As Senate Republicans took stock of the 2022 election cycle last year, they recognized that there would likely be competitive contests in battleground states such as Wisconsin, Nevada, Arizona, Georgia, Pennsylvania, and North Carolina. But GOP leaders also believed they could create some competitive races in reliably “blue” states by recruiting the right candidates to run.
With this in mind, the party started lobbying Maryland Gov. Larry Hogan to launch a Republican Senate campaign against Democratic Sen. Chris Van Hollen. Yesterday, as the NBC affiliate in Baltimore reported, the governor said no.
Maryland Gov. Larry Hogan announced Tuesday that he will not run for the U.S. Senate, rebuffing an aggressive recruitment push from Senate Minority Leader Mitch McConnell and other Republicans who saw the term-limited governor as the GOP’s best chance to win in the deep-blue state. Hogan announced his decision during an unrelated afternoon press conference in the State House, explaining that he could not finish his term as governor effectively and run for the Senate at the same time.
“I sincerely appreciate all the people who have been encouraging me to consider it. A number of people have said they thought I could make a difference in the Senate and be a voice of common sense and moderation,” Hogan said. “I was certainly humbled by that and it gave me and my family a reason to consider it, but as I have repeatedly said, I don’t aspire to be a United States senator and that fact has not changed.”
The GOP governor added that he notified party leaders about his decision before making the public comments.
For Van Hollen, this was no doubt welcome news. There are no top-tier Republicans preparing to take him on, and the filing deadline is just two weeks away.
To be sure, the Democratic incumbent likely would’ve been favored anyway. Some “blue” states elect Republican governors (see Vermont and Massachusetts, for example), just as some “red” states elect Democratic governors (see Kentucky and Louisiana, for example). Senate races tend to be very different stories.
But the fact that Republican officials gave Hogan the hard sell, practically begging him to run, only to be rebuffed, is part of a larger pattern.
NBC News published an interesting analysis back in November, noting that the party is “struggling to land top-tier recruits even as the deteriorating political climate for Democrats puts them in a strong position to win back the chamber.” It was accurate at the time, and it’s even truer now.
Republican leaders asked Gov. Phil Scott to run in Vermont, and he said no. Republican leaders asked Gov. Chris Sununu to run in New Hampshire, and he said no. Republican leaders asked Gov. Doug Ducey to run in Arizona, and at least for now, he said no. Republican leaders asked Hogan to run in Maryland, and now he’s also said no.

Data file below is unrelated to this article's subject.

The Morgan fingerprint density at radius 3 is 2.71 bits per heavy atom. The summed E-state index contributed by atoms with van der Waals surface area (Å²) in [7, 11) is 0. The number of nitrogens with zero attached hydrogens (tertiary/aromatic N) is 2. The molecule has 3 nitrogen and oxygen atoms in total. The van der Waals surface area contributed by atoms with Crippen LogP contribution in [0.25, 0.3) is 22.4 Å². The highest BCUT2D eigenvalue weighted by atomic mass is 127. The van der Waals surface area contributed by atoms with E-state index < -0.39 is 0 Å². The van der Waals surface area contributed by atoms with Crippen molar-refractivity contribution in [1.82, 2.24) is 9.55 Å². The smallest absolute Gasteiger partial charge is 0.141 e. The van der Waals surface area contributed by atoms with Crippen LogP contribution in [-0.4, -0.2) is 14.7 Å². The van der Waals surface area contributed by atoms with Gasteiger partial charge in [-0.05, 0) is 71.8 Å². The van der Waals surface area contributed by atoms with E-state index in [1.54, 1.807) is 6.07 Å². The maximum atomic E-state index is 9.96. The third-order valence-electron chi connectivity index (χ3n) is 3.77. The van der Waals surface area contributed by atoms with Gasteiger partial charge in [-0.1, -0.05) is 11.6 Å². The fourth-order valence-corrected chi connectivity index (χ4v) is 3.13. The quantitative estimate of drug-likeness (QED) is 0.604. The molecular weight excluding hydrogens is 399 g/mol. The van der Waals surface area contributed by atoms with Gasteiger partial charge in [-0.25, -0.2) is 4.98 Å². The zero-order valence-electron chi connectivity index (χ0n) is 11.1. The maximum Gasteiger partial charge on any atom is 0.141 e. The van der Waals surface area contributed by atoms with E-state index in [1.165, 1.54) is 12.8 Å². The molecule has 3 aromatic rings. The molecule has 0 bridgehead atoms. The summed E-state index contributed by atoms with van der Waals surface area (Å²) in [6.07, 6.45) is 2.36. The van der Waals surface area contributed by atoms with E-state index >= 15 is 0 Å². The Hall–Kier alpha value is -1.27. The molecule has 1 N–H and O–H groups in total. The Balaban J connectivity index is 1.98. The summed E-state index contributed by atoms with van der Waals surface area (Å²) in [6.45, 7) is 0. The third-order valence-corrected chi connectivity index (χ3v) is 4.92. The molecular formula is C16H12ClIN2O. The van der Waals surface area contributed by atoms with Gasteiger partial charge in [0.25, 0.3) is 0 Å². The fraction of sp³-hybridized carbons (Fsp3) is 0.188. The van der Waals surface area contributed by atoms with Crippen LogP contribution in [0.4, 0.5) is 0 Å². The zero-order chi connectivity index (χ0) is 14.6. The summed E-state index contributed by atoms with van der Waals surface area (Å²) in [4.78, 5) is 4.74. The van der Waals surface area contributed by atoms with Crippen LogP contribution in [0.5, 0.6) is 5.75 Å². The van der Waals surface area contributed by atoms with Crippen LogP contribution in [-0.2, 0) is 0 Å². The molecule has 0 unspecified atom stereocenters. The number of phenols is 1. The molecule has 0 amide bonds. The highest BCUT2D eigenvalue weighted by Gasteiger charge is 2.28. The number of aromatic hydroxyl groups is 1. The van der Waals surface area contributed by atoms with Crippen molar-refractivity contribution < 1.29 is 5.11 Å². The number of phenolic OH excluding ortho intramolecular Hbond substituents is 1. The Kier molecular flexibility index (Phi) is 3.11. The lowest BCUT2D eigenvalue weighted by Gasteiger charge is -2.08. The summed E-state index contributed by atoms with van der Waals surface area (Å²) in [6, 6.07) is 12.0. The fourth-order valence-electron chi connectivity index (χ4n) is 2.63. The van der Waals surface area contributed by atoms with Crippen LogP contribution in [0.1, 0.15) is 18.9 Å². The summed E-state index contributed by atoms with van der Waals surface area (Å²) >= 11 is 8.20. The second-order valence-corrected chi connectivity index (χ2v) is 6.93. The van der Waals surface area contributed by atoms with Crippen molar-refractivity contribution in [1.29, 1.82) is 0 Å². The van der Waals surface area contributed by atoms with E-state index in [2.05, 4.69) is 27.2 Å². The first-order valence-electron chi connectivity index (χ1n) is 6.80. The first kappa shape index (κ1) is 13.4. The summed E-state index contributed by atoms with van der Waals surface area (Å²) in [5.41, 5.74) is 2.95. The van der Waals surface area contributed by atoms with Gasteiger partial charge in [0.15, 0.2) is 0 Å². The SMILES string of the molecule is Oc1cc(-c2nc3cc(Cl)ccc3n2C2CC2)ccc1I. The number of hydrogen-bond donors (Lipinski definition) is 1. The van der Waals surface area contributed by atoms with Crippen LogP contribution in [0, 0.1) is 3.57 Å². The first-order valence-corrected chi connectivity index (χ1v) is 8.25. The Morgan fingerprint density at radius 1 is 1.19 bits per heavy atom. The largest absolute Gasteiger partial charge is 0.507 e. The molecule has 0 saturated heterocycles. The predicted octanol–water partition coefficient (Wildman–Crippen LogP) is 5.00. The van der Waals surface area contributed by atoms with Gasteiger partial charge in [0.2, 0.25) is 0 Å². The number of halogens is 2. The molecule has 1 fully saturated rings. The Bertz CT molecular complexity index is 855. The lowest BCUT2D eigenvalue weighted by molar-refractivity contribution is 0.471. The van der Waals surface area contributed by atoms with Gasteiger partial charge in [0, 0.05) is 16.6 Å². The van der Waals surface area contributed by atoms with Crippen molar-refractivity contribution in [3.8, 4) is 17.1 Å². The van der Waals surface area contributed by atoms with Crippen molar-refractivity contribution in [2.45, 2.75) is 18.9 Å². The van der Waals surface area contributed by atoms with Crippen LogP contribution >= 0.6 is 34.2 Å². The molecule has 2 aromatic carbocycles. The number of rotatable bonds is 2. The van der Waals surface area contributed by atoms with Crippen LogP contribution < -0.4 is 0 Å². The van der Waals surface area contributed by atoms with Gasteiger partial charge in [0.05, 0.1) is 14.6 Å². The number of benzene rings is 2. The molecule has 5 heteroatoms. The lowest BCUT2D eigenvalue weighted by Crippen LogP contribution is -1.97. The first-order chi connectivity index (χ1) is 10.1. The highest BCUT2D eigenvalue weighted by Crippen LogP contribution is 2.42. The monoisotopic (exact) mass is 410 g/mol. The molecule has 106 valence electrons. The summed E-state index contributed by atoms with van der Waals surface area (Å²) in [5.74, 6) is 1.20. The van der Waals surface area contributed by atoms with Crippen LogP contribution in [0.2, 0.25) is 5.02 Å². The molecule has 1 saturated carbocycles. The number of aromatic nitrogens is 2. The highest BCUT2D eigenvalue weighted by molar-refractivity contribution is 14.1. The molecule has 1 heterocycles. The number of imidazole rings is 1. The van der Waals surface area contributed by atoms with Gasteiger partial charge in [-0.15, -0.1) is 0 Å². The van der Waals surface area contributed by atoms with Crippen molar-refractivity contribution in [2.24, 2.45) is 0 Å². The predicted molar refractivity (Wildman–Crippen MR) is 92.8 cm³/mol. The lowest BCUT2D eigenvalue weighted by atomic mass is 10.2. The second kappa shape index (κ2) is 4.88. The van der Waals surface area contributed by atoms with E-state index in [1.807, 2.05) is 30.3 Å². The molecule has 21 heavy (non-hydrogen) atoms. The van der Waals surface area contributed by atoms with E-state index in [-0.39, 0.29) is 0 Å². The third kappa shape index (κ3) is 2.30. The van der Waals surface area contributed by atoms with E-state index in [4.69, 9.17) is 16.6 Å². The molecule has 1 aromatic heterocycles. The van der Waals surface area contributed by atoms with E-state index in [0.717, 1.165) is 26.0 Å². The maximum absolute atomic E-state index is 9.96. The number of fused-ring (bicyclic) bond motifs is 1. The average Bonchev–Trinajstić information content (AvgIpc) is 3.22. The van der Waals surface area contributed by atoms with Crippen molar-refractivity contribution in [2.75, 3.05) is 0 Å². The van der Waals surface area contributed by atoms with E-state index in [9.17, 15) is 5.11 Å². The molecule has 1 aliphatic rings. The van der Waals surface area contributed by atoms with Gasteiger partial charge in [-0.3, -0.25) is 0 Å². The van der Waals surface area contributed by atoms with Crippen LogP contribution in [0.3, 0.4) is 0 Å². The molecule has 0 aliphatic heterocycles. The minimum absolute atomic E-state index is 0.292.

Remember, there’s ample evidence to suggest this will be a very good year for GOP candidates up and down the ballot, so it’s not as if these governors rejected party overtures because they faced electoral headwinds.
Rather, we're left with the fact that Senate Minority Leader Mitch McConnell and his colleagues want to recruit the best possible candidates to run for Senate seats, but they've also created a chamber that the best possible candidates don’t want to be a part of. Sununu, in particular, very nearly launched a Senate campaign, right up until he talked to GOP senators about their governing plans — at which point the New Hampshire governor quickly moved in the opposite direction.
Following up on our earlier coverage, the result of these failed recruiting attempts will likely be a Republican Party stuck with several nominees in competitive races who are both far from the American mainstream and difficult to take seriously.
That doesn’t necessarily mean they’ll lose. It probably wouldn’t be appropriate to name names, but the Senate already has some Republican members who are far from the American mainstream and difficult to take seriously, but they got elected anyway.
That said, as these developments unfold, I find myself thinking about the first term of Barack Obama’s presidency.
In the 2010 midterm elections, a Republican wave wiped out the Democratic majority in the U.S. House, but Democrats held onto their U.S. Senate majority — because GOP primary voters nominated unelectable candidates in Delaware, Colorado, and Nevada. The political winds were obviously blowing in Republicans’ direction, but it wasn’t enough to flip the chamber.
Two years later, the Democratic majority in the Senate actually got a little bigger, thanks to unelectable GOP candidates who lost in Missouri and Indiana.
It’s impossible to say with confidence whether history will repeat itself, but the point is that candidates matter, and right now, Republicans are struggling to recruit the best ones.